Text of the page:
Batteries powered with hemp
It seems that solving the problem of lithium-ion batteries, including those in electric cars, is only a matter of time. Improvements are constantly being made, and layers of graphene or silicone are added to improve battery performance. Still, most of them are still based on lithium.
It cannot be ruled out, however, that the revolution will come much faster than we think – and in a quite unexpected form. Several times over the past years, research has shown that what works much better than lithium cells… Is hemp cells. Much better, actually. Hemp nanolayers have one of the best power and energy characteristics ever seen with a supercapacitor . Hemp layers were processed in such a way that they resembled graphene. The only difference was that they were produced for one thousandth of graphene production costs. Best of all – the links were made from parts of plants that would normally have landed in a landfill.
Of course, the research is still rudimentary and requires a lot of repetition, but the technology is extremely promising. Nothing but to test, (hopefully) confirm and produce. Cannabis is one of the most sustainable and versatile plants after all. Hemp batteries could not only popularize electric cars by significantly reducing their cost, but also solve the Lithium problem.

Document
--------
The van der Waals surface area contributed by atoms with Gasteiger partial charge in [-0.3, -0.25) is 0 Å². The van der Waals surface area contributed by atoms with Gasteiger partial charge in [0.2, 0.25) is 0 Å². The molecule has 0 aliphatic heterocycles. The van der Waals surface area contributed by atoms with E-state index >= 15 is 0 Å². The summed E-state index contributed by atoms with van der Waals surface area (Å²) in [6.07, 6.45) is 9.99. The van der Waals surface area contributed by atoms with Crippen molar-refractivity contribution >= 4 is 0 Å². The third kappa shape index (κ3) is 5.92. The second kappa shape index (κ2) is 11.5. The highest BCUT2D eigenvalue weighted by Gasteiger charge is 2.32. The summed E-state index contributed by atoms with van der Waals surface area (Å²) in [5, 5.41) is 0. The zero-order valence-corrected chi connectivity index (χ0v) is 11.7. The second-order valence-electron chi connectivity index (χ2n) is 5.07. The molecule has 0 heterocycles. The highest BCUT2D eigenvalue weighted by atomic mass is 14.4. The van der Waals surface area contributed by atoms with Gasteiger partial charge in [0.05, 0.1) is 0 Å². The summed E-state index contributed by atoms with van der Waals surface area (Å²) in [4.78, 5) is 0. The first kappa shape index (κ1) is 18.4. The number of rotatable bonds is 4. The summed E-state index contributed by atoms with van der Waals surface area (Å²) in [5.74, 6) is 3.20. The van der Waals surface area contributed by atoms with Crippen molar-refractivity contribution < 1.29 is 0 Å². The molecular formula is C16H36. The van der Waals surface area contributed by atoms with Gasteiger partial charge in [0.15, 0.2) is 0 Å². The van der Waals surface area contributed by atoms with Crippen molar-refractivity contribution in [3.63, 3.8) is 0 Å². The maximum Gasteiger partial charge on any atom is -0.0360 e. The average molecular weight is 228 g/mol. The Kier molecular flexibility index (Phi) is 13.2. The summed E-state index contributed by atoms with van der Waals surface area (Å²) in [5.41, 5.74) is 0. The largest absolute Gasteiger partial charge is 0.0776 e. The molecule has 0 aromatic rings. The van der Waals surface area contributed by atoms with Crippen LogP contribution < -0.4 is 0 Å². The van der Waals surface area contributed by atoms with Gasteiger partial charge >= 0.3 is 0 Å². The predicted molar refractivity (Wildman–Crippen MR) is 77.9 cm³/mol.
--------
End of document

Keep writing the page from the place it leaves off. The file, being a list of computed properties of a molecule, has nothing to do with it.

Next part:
Electric cars are the future – but a bit further than we would like it to be
The increased production of electric cars, which is intended to be more environmentally sustainable, will undoubtedly lead to breakthroughs in the production of lithium-ion batteries. Certainly, more and more emphasis will be placed on their recycling. It’s possible, and even very likely, that progress in this field will also contribute to reducing the ecological footprint of smartphones and other electronic devices that flood the market in huge quantities.
It’s worth remembering that nothing (so far) is completely zero-emissive, if we look at the product holistically. In the case of vehicles, we must consider both direct and indirect emissions (production and transport of components, energy needed to manufacture them, etc.). The fact is that electric cars, if powered by renewable energy, are much more environmentally friendly than combustion cars. What’s more, even if powered by high-carbon energy sources, their overall CO2 production will be lower (though not as much as we would like). What is more, electric cars don’t contribute to the emission of harmful pollutants in cities. Still, until we balance the production of batteries and switch completely to renewable energy, it is only a potential (though huge) for the development of ecological transportation. Of course, good progress is worth supporting. Even if in a country like Poland, an electric car will help a little – it will always be a relief for the climate and the Earth.